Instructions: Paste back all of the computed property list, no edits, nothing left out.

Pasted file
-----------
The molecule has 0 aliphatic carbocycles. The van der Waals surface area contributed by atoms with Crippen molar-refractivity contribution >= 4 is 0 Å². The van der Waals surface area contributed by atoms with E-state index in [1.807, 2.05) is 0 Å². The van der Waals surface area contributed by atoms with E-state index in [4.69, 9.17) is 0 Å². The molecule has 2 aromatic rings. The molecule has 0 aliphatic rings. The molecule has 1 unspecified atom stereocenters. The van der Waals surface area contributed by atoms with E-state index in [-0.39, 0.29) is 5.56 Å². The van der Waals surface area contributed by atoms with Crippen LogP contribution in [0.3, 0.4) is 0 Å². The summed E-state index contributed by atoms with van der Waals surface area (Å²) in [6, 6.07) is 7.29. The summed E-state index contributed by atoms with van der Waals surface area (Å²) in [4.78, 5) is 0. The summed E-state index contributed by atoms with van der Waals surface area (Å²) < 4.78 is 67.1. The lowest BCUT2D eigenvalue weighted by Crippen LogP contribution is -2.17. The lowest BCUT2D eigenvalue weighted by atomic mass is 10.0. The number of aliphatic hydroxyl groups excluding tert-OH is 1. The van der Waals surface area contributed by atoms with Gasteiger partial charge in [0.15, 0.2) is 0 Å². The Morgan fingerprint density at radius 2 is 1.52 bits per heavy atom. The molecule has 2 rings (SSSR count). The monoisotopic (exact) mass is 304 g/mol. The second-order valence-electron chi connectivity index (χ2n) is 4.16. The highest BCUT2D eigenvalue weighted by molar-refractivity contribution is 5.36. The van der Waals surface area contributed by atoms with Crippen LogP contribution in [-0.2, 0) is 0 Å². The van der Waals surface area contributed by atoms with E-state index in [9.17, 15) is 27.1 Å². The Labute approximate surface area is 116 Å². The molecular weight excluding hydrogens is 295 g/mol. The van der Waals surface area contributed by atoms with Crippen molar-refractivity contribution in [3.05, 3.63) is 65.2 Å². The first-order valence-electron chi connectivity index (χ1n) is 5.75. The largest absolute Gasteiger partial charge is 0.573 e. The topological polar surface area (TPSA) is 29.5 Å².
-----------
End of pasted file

The molecule has 0 aliphatic carbocycles. The van der Waals surface area contributed by atoms with Crippen molar-refractivity contribution >= 4 is 0 Å². The van der Waals surface area contributed by atoms with E-state index in [1.807, 2.05) is 0 Å². The van der Waals surface area contributed by atoms with E-state index in [4.69, 9.17) is 0 Å². The molecule has 2 aromatic rings. The molecule has 0 aliphatic rings. The molecule has 1 unspecified atom stereocenters. The van der Waals surface area contributed by atoms with E-state index in [-0.39, 0.29) is 5.56 Å². The van der Waals surface area contributed by atoms with Crippen LogP contribution in [0.3, 0.4) is 0 Å². The summed E-state index contributed by atoms with van der Waals surface area (Å²) in [6, 6.07) is 7.29. The summed E-state index contributed by atoms with van der Waals surface area (Å²) in [4.78, 5) is 0. The summed E-state index contributed by atoms with van der Waals surface area (Å²) < 4.78 is 67.1. The lowest BCUT2D eigenvalue weighted by Crippen LogP contribution is -2.17. The lowest BCUT2D eigenvalue weighted by atomic mass is 10.0. The number of aliphatic hydroxyl groups excluding tert-OH is 1. The van der Waals surface area contributed by atoms with Gasteiger partial charge in [0.15, 0.2) is 0 Å². The Morgan fingerprint density at radius 2 is 1.52 bits per heavy atom. The molecule has 2 rings (SSSR count). The monoisotopic (exact) mass is 304 g/mol. The second-order valence-electron chi connectivity index (χ2n) is 4.16. The highest BCUT2D eigenvalue weighted by molar-refractivity contribution is 5.36. The van der Waals surface area contributed by atoms with Crippen LogP contribution in [-0.2, 0) is 0 Å². The van der Waals surface area contributed by atoms with E-state index in [9.17, 15) is 27.1 Å². The Labute approximate surface area is 116 Å². The molecular weight excluding hydrogens is 295 g/mol. The van der Waals surface area contributed by atoms with Crippen molar-refractivity contribution in [3.05, 3.63) is 65.2 Å². The first-order valence-electron chi connectivity index (χ1n) is 5.75. The largest absolute Gasteiger partial charge is 0.573 e. The topological polar surface area (TPSA) is 29.5 Å².